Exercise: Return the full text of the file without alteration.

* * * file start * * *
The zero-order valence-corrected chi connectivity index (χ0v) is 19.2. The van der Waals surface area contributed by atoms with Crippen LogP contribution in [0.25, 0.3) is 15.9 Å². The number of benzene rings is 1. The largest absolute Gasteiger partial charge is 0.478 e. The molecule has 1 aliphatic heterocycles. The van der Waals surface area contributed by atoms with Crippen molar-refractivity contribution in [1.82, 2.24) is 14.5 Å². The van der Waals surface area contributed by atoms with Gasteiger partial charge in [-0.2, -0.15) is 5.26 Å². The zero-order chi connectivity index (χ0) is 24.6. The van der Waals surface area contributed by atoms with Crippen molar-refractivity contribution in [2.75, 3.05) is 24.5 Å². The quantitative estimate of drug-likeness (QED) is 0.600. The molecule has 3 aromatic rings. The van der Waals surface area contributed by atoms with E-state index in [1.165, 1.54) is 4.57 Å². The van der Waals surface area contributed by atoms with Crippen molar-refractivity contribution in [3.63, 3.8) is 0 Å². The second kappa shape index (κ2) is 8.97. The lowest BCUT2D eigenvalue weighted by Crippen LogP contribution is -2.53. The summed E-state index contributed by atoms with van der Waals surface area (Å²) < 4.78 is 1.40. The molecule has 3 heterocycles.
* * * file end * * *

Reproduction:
The zero-order valence-corrected chi connectivity index (χ0v) is 19.2. The van der Waals surface area contributed by atoms with Crippen LogP contribution in [0.25, 0.3) is 15.9 Å². The number of benzene rings is 1. The largest absolute Gasteiger partial charge is 0.478 e. The molecule has 1 aliphatic heterocycles. The van der Waals surface area contributed by atoms with Crippen molar-refractivity contribution in [1.82, 2.24) is 14.5 Å². The van der Waals surface area contributed by atoms with Gasteiger partial charge in [-0.2, -0.15) is 5.26 Å². The zero-order chi connectivity index (χ0) is 24.6. The van der Waals surface area contributed by atoms with Crippen molar-refractivity contribution in [2.75, 3.05) is 24.5 Å². The quantitative estimate of drug-likeness (QED) is 0.600. The molecule has 3 aromatic rings. The van der Waals surface area contributed by atoms with E-state index in [1.165, 1.54) is 4.57 Å². The van der Waals surface area contributed by atoms with Crippen molar-refractivity contribution in [3.63, 3.8) is 0 Å². The second kappa shape index (κ2) is 8.97. The lowest BCUT2D eigenvalue weighted by Crippen LogP contribution is -2.53. The summed E-state index contributed by atoms with van der Waals surface area (Å²) < 4.78 is 1.40. The molecule has 3 heterocycles.